Plus, not receiving enough vitamin D will prevent your hens from laying eggs. The sun stimulates the chicken’s ovaries, which is essential for egg-laying. Without at least 14 hours of natural or artificial sunlight per day, your hens may not ever begin laying eggs. 

So, if you’re looking to get some eggs from your family of chickens, you should install your chicken aquaponics in a place where the chickens can receive plenty of sunlight. You should consider this when deciding what type of plants you will grow as well, as some tolerate sun exposure better than others. 

Install Proper Filtration Systems on Your Tank

The main point of integrating chickens into your aquaponics system is to maximize the nutrients in the chicken waste by allowing the fish to eat it. However, chickens can be very messy animals. 

In addition to all the chicken dung, you should also expect the following to fall on your aquaponics tank: 

  • Chicken feathers, 
  • Dirt, 
  • Chicken feed, and 
  • Miscellaneous debris from the coop. 

Because your tank will be tasked with filtering out the waste from the chickens in addition to the waste from the fish, you should invest in a high-quality water tank filter that will be able to keep up with the high waste loads of an aquaponics tank, so you can count on it to keep your water fresh and clean for your fish.

2. Choose an Appropriate Type of Fish for ICPF

Different fish have different dietary requirements, and not all of them will eat chicken dung. In fact, most fish species won’t eat chicken waste as part of their diet, so the types of fish you can safely raise in a chicken aquaponics system are quite limited. 

Here are some of the best fish and crustaceans for chicken aquaponics. 


If you often buy fish filets at the grocery store, you may already be familiar with tilapia. This fish is very popular among consumers as it is readily available and usually very inexpensive. Tilapia is so abundant in consumer markets because it is extremely durable, grows very quickly, and can be harvested in under a year. That’s why the New York Times has called tilapia “the perfect factory fish.”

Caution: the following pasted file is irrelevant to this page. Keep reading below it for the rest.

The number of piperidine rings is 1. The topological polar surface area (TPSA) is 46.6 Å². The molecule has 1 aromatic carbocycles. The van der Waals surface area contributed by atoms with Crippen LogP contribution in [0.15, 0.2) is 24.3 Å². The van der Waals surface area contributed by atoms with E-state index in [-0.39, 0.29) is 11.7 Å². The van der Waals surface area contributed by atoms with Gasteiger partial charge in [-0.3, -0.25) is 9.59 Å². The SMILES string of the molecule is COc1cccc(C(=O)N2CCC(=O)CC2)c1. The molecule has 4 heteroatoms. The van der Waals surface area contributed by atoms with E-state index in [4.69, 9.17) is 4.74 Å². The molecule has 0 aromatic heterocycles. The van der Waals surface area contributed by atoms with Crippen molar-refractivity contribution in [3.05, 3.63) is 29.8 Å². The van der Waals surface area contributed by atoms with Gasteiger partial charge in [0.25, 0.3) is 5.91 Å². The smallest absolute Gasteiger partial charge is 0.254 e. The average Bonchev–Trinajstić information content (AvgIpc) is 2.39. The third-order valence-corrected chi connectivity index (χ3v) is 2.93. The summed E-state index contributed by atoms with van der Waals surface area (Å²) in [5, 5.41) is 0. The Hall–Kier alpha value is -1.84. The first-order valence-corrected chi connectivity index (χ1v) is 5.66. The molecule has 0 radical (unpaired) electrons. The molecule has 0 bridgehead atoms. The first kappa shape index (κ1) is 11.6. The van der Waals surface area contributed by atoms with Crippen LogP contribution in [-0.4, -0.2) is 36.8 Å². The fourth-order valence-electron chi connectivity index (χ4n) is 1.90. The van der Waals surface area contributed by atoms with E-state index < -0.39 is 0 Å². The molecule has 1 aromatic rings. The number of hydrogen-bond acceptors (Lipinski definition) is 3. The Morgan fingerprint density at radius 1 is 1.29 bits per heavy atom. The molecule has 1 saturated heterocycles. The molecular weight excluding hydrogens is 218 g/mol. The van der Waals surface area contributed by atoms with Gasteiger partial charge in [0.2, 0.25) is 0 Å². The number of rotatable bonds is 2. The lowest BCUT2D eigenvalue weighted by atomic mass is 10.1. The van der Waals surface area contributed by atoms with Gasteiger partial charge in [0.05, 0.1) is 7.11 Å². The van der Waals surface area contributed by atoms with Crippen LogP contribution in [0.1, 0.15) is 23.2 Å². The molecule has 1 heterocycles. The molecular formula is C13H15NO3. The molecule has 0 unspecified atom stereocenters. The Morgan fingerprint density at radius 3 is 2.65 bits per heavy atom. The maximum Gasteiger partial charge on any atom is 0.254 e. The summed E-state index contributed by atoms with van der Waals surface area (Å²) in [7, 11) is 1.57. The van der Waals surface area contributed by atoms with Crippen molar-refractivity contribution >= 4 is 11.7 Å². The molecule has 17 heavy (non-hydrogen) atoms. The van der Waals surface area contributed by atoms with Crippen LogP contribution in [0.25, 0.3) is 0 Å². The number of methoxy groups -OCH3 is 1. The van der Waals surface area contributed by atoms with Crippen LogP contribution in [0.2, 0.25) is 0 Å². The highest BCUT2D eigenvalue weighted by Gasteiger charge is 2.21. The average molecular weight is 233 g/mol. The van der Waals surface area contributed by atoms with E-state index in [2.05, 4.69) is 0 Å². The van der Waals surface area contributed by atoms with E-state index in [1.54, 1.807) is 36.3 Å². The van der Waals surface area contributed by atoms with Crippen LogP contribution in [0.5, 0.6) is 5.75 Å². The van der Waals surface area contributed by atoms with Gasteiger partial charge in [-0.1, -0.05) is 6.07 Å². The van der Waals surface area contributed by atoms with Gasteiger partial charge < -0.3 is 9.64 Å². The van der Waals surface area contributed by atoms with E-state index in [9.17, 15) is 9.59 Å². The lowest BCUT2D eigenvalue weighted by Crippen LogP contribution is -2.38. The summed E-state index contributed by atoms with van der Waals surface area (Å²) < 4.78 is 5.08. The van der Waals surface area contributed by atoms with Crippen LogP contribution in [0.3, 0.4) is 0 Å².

Although your aquaponics system is not a factory, the same reasons that make it a great choice for factory farming also make it a perfect fit for your ICPF. Most notably, tilapia will eat almost anything—including chicken poop. 

The fact that tilapia will eat the chicken droppings will be extremely helpful in minimizing how much external feed you have to provide to your family of tilapia, but also in reducing the amount of nitrogen in the water. Although this is one of the top nutrients that fish waste will provide to your aquaponics environment, too much of it will negatively impact your fish. 

Thus, you need a type of fish that will not only coexist with the chicken poop but will also eat it for nutrition. 


If you’re looking to maximize your profit-earning potential from your chicken aquaponics system, tilapia is probably the best fish species to do. These are some of the reasons: 

  • Tilapia is one of the most popular types of fish among consumers, so you won’t have a demand shortage for your product. Although tilapia prices are low, you can count on there being a wide range of buyers who will be interested in your fish. 
  • Tilapia has an extremely fast harvest time. That means that you can breed and harvest your fish in under a year, allowing you to make more profit per year compared to other fish types
  • Tilapia is extremely resistant to disease. It’s quite hard to kill a tilapia, as these resilient animals can survive in almost any environment. Perhaps deservedly, this has earned tilapia the nickname “garbage fish.” 

Regardless, people still chose to consume tilapia in large quantities. Tilapia’s sturdiness and “garbage” nickname can only help you as a producer. You can raise large quantities of these fish in less-than-ideal conditions and keep them healthy. 


Catfish is another species of fish that is known to be extremely cheap. Just like tilapia, catfish will eat almost anything and survive in below-pristine conditions. These reasons make catfish another excellent choice for those looking to integrate chickens into an aquaponics system.

Most notably, a catfish’s diet is extremely diverse. From small fish and crustaceans to even small birds, catfish will eat almost anything that can fit in their relatively large mouths. This, of course, includes chicken droppings, which is one of the most important things you should look for when selecting the ideal fish species for your aquaponics system.